Reply
avatar
December 28, 2013 at 8:09 PM delete

Hi Shersingh,

you can use a 350V RMS, @5amp rated MOV.

Reply
avatar
April 19, 2014 at 6:06 AM delete

Hi,

Is it possible to use this diagram for a single wire ground return system? My power line is a single phase 240V and the neutral is coming from a copper rod in the ground. The voltage fluctuates a lot and i would really like to protect my devices (Mainly motors and VFD's) and some computers. Do you recommend any other systems like high and low surge protection? Also, what protection rating should i expect (high voltage vise)

I appreciate your response in advanced.

Chris

Reply
avatar
April 19, 2014 at 9:55 AM delete

Hi,
the above circuit will only help to control surge in-rush to some extent but won't control the voltage fluctuations.

you would need a voltage stabilizer circuit for tackling the issue effectively, one design has been discussed below which may be tried or procured readymade:

http://homemadecircuitsandschematics.blogspot.in/2011/12/how-to-make-accurate-7-stage-op-amp.html#uds-search-results

Reply
avatar
May 28, 2014 at 11:52 AM delete

Hi Swagatam ,

How are you ? hope doing well.

If want to draw constant 220 v AC at any point

Generally input is
Low - 110v / 130v AC
High - 230/260 v AC

Required Output
220 V AC (Stabilized)

Can you please suggest best circuit . if Tranformerless will preferable.

Thanks
Nilesh Patil

Reply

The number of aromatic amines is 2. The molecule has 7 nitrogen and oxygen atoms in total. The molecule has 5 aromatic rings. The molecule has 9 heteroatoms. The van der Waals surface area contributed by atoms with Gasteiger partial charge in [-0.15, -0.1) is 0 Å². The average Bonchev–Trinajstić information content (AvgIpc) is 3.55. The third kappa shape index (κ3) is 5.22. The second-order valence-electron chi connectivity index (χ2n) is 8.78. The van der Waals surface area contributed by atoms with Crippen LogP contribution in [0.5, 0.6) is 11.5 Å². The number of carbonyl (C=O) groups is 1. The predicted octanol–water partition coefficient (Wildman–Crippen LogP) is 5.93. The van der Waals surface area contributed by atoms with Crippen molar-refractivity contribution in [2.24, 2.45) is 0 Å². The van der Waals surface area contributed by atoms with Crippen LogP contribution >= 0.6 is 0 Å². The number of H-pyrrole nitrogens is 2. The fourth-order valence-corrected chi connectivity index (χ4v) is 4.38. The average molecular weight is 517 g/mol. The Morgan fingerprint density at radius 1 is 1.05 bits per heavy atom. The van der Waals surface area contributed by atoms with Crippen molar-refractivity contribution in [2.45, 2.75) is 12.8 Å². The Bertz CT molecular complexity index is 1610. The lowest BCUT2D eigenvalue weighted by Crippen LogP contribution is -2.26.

avatar
May 29, 2014 at 9:35 AM delete

Hi Nilesh,

I am fine, thanks!

You can try the design that's shown in the following article:

http://homemadecircuitsandschematics.blogspot.in/2011/12/how-to-make-accurate-7-stage-op-amp.html#uds-search-results

a transformerless design could be very difficult since it would involve complex mosfet drivers, ferrite inductors etc, so I think using the traditional iron core transformer would be much easier, although a little bulky.

Reply
avatar
October 6, 2014 at 7:39 AM delete

Plz. value of MOV and best one company product......thnx.

Reply
avatar
October 6, 2014 at 7:41 AM delete

Value of MOV and best company product....thnx.

Reply
avatar
October 6, 2014 at 5:43 PM delete

company is not important as all are good, the clamping voltage rating should be 50 V more than the input mains supply voltage.

Reply
avatar
October 23, 2014 at 2:48 AM delete

Hi Mr Swatam. Cogratulation for your extraordinary electronic web page.......